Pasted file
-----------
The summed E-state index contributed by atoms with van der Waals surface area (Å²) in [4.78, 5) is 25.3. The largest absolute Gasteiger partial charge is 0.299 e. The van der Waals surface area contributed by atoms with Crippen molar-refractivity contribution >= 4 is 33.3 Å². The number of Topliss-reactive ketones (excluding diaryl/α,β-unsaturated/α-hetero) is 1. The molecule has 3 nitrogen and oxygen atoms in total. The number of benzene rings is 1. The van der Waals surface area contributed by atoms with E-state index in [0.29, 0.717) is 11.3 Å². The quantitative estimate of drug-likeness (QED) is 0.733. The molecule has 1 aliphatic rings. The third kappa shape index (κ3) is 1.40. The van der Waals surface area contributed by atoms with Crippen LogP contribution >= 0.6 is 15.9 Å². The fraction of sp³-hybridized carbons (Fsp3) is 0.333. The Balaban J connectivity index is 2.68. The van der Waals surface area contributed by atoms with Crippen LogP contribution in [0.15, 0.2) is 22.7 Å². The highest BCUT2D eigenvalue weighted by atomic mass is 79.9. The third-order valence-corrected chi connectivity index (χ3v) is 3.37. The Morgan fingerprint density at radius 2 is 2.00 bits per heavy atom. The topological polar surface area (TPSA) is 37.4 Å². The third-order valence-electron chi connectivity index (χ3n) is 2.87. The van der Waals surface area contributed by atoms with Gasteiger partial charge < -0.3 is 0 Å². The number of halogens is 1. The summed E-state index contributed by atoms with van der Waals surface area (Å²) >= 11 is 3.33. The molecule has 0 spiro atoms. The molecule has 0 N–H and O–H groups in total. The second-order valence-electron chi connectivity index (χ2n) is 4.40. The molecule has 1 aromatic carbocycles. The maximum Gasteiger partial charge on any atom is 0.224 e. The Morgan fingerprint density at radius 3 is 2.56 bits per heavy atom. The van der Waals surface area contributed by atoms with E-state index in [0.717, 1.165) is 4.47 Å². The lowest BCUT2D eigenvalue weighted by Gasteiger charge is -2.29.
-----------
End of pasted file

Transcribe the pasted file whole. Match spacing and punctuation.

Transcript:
The summed E-state index contributed by atoms with van der Waals surface area (Å²) in [4.78, 5) is 25.3. The largest absolute Gasteiger partial charge is 0.299 e. The van der Waals surface area contributed by atoms with Crippen molar-refractivity contribution >= 4 is 33.3 Å². The number of Topliss-reactive ketones (excluding diaryl/α,β-unsaturated/α-hetero) is 1. The molecule has 3 nitrogen and oxygen atoms in total. The number of benzene rings is 1. The van der Waals surface area contributed by atoms with E-state index in [0.29, 0.717) is 11.3 Å². The quantitative estimate of drug-likeness (QED) is 0.733. The molecule has 1 aliphatic rings. The third kappa shape index (κ3) is 1.40. The van der Waals surface area contributed by atoms with Crippen LogP contribution >= 0.6 is 15.9 Å². The fraction of sp³-hybridized carbons (Fsp3) is 0.333. The Balaban J connectivity index is 2.68. The van der Waals surface area contributed by atoms with Crippen LogP contribution in [0.15, 0.2) is 22.7 Å². The highest BCUT2D eigenvalue weighted by atomic mass is 79.9. The third-order valence-corrected chi connectivity index (χ3v) is 3.37. The Morgan fingerprint density at radius 2 is 2.00 bits per heavy atom. The topological polar surface area (TPSA) is 37.4 Å². The third-order valence-electron chi connectivity index (χ3n) is 2.87. The van der Waals surface area contributed by atoms with Gasteiger partial charge < -0.3 is 0 Å². The number of halogens is 1. The summed E-state index contributed by atoms with van der Waals surface area (Å²) >= 11 is 3.33. The molecule has 0 spiro atoms. The molecule has 0 N–H and O–H groups in total. The second-order valence-electron chi connectivity index (χ2n) is 4.40. The molecule has 1 aromatic carbocycles. The maximum Gasteiger partial charge on any atom is 0.224 e. The Morgan fingerprint density at radius 3 is 2.56 bits per heavy atom. The van der Waals surface area contributed by atoms with E-state index in [0.717, 1.165) is 4.47 Å². The lowest BCUT2D eigenvalue weighted by Gasteiger charge is -2.29.